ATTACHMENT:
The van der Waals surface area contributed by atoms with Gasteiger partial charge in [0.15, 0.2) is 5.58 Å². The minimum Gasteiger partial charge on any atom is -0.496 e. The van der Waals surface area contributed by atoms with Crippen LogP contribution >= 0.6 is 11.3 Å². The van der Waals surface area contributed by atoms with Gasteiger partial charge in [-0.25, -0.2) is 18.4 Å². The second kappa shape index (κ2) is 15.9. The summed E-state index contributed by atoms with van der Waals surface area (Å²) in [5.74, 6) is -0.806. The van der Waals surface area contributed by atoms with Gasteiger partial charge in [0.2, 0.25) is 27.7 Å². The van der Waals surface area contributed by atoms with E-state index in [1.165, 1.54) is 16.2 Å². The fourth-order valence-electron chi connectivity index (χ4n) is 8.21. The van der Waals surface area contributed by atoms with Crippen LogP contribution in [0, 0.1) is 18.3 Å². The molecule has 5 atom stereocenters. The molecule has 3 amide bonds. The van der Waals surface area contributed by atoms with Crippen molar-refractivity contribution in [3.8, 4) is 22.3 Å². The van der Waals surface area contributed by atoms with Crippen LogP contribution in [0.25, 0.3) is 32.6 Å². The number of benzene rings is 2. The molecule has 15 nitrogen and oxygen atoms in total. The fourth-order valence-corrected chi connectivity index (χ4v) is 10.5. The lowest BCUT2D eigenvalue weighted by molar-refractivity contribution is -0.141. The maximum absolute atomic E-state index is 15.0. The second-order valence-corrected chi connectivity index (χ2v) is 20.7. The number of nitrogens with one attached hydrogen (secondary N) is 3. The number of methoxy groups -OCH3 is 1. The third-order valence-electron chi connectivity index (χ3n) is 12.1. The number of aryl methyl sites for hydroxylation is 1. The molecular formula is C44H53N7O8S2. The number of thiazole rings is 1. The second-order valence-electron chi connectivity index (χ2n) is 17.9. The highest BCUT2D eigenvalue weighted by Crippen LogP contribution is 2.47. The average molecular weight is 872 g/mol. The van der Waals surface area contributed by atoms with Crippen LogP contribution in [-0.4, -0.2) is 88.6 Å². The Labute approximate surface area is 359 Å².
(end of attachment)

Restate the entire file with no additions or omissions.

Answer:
The van der Waals surface area contributed by atoms with Gasteiger partial charge in [0.15, 0.2) is 5.58 Å². The minimum Gasteiger partial charge on any atom is -0.496 e. The van der Waals surface area contributed by atoms with Crippen LogP contribution >= 0.6 is 11.3 Å². The van der Waals surface area contributed by atoms with Gasteiger partial charge in [-0.25, -0.2) is 18.4 Å². The second kappa shape index (κ2) is 15.9. The summed E-state index contributed by atoms with van der Waals surface area (Å²) in [5.74, 6) is -0.806. The van der Waals surface area contributed by atoms with Gasteiger partial charge in [0.2, 0.25) is 27.7 Å². The van der Waals surface area contributed by atoms with E-state index in [1.165, 1.54) is 16.2 Å². The fourth-order valence-electron chi connectivity index (χ4n) is 8.21. The van der Waals surface area contributed by atoms with Crippen LogP contribution in [0, 0.1) is 18.3 Å². The molecule has 5 atom stereocenters. The molecule has 3 amide bonds. The van der Waals surface area contributed by atoms with Crippen molar-refractivity contribution in [3.8, 4) is 22.3 Å². The van der Waals surface area contributed by atoms with Crippen LogP contribution in [0.25, 0.3) is 32.6 Å². The number of benzene rings is 2. The molecule has 15 nitrogen and oxygen atoms in total. The fourth-order valence-corrected chi connectivity index (χ4v) is 10.5. The lowest BCUT2D eigenvalue weighted by molar-refractivity contribution is -0.141. The maximum absolute atomic E-state index is 15.0. The second-order valence-corrected chi connectivity index (χ2v) is 20.7. The number of nitrogens with one attached hydrogen (secondary N) is 3. The number of methoxy groups -OCH3 is 1. The third-order valence-electron chi connectivity index (χ3n) is 12.1. The number of aryl methyl sites for hydroxylation is 1. The molecular formula is C44H53N7O8S2. The number of thiazole rings is 1. The second-order valence-electron chi connectivity index (χ2n) is 17.9. The highest BCUT2D eigenvalue weighted by Crippen LogP contribution is 2.47. The average molecular weight is 872 g/mol. The van der Waals surface area contributed by atoms with Crippen LogP contribution in [-0.4, -0.2) is 88.6 Å². The Labute approximate surface area is 359 Å².